Readers, please enjoy this guest blog post by Lon Milo DuQuette, author of Low Magick: It’s All In Your Head … You Just Have No Idea How Big Your Head Is and the forthcoming Homemade Magick: The Musings & Mischief of a Do-It-Yourself Magus (August 2014).
Do you believe in reincarnation?
Perhaps the word “believe” is not quite the right term to use. Existence doesn’t demand belief to exist. Is it a matter of belief that I was a five-year-old child in 1953 kindergarten? Did that little Lonnie DuQuette die to become high school Lon or adult Lon?
If we are thinking in terms of linear time, we might be obliged to answer with a qualified, “Yes! Little Lonnie is dead and gone. His tiny body has passed away; the DuQuette home no longer rings with his laughter or the patter of his little feet. Every cell in his childhood body is now gone—dust, lost in dust.”
But when exactly did little Lonnie die? Where did my consciousness go in the mysterious “time” between my childhood incarnation and my adult incarnation? The reasons these questions are unanswerable is because time itself (as we are accustomed to thinking about it) does not exist. It is always NOW. Little Lonnie did not die…his NOW just continued to shift. When we remove the non-existent and illusionary factor of linear time from the equation, there is no previous life, no future life … only a continuous now life.
The fact that we are conscious of the perpetual now-ness of life should be our first big clue that the nature of the cosmos—the nature of reality—the nature of existence itself is consciousness. Every new revelation of quantum physics reinforces this assertion. But in order for us to wrap our meat brains around this most self-evident (yet frustratingly abstract) reality we must invent for ourselves a flickering hide-and-seek game of consciousness we call “Life and Death”—and pretend the great continuous consciousness experience is a series of sequential episodes.
As the result of a number of crib-memories and childhood visions and experiences too personal and complex to itemize here, I am reasonably certain that I am my own great uncle who died a few years before I was born. At first this realization seemed like a straightforward textbook example of reincarnation (move over Bridey Murphy!). But in my later years I’ve come to see that reincarnation is more complex and elegant than that—a sleight of hand illusion of genetic memory and quantum physics. (After all, if two particles can be in two places at the same time, then it follows that one particle can be simultaneously in two times.) In other words, all our incarnations are happening simultaneously within one Supreme Now, and that what we do to change our individual now changes both the past and the future.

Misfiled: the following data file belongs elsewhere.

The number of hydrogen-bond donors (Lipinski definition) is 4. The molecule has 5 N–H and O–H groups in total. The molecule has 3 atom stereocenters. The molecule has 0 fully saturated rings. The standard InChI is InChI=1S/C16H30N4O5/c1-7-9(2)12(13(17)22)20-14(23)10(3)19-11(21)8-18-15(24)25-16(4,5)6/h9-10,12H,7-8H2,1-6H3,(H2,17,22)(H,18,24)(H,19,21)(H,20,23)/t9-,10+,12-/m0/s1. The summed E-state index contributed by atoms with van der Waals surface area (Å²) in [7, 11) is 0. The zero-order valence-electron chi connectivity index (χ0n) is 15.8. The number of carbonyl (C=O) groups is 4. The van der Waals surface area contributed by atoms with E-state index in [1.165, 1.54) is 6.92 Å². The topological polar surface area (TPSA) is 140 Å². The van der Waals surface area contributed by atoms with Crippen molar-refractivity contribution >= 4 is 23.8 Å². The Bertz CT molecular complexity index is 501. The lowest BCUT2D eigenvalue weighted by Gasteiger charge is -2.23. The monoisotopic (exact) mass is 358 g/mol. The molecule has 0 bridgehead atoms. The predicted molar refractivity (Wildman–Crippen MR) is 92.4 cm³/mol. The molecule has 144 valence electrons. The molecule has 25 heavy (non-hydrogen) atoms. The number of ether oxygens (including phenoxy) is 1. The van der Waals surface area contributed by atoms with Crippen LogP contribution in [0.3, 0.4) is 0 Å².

In any case, now will always be the only time with which we have to work.
Every culture and civilization, from prehistoric times to the present day, engages in some form of ancestor worship. It seems that as human beings we are just hard-wired to recognize and honor our ancestors. The idea I will leave with you in my little blog today is this:
What if we are our own ancestors?
What if our present efforts at self-perfection are serving to correct, repair, and redeem mistakes and missteps of our past and improving our condition in the future?
What if the plot of the hilariously profound movie Groundhog Day is at least in part an accurate view of the nature of time and our incarnational duties?
Is it possible that we will all wake up one day to the realization that we are our own ancestors?
Is it possible that the final great revelation is that we are a single and supreme consciousness …and that for an eternity we’ve been each other all the time?
Our thanks to Lon for his guest post! Visit Lon Milo DuQuette’s author page for more information, including his books.